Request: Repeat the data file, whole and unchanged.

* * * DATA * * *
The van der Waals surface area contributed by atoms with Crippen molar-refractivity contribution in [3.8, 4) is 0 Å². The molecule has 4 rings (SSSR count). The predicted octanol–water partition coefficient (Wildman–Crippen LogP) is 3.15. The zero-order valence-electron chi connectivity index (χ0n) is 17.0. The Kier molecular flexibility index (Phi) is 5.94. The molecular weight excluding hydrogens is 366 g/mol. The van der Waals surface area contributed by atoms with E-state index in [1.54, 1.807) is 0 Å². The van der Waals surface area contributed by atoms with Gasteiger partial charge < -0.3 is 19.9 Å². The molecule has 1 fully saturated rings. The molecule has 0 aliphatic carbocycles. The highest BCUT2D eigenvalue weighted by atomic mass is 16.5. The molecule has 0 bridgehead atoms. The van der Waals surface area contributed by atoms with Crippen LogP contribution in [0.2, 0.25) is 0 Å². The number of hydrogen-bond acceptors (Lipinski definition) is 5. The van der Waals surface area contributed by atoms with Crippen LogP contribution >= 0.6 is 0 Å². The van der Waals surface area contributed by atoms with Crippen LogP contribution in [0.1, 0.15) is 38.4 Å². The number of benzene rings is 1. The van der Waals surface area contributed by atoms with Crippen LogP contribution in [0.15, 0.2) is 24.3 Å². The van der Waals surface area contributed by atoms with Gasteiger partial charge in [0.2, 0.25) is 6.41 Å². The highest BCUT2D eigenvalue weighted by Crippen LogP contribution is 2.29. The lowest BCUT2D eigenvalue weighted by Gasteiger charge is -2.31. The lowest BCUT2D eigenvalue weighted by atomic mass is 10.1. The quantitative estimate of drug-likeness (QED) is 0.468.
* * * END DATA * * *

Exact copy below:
The van der Waals surface area contributed by atoms with Crippen molar-refractivity contribution in [3.8, 4) is 0 Å². The molecule has 4 rings (SSSR count). The predicted octanol–water partition coefficient (Wildman–Crippen LogP) is 3.15. The zero-order valence-electron chi connectivity index (χ0n) is 17.0. The Kier molecular flexibility index (Phi) is 5.94. The molecular weight excluding hydrogens is 366 g/mol. The van der Waals surface area contributed by atoms with E-state index in [1.54, 1.807) is 0 Å². The van der Waals surface area contributed by atoms with Gasteiger partial charge < -0.3 is 19.9 Å². The molecule has 1 fully saturated rings. The molecule has 0 aliphatic carbocycles. The highest BCUT2D eigenvalue weighted by atomic mass is 16.5. The molecule has 0 bridgehead atoms. The van der Waals surface area contributed by atoms with Crippen LogP contribution in [0.2, 0.25) is 0 Å². The number of hydrogen-bond acceptors (Lipinski definition) is 5. The van der Waals surface area contributed by atoms with Crippen LogP contribution >= 0.6 is 0 Å². The van der Waals surface area contributed by atoms with Crippen LogP contribution in [0.1, 0.15) is 38.4 Å². The number of benzene rings is 1. The van der Waals surface area contributed by atoms with Crippen LogP contribution in [0.15, 0.2) is 24.3 Å². The van der Waals surface area contributed by atoms with Gasteiger partial charge in [0.2, 0.25) is 6.41 Å². The highest BCUT2D eigenvalue weighted by Crippen LogP contribution is 2.29. The lowest BCUT2D eigenvalue weighted by Gasteiger charge is -2.31. The lowest BCUT2D eigenvalue weighted by atomic mass is 10.1. The quantitative estimate of drug-likeness (QED) is 0.468.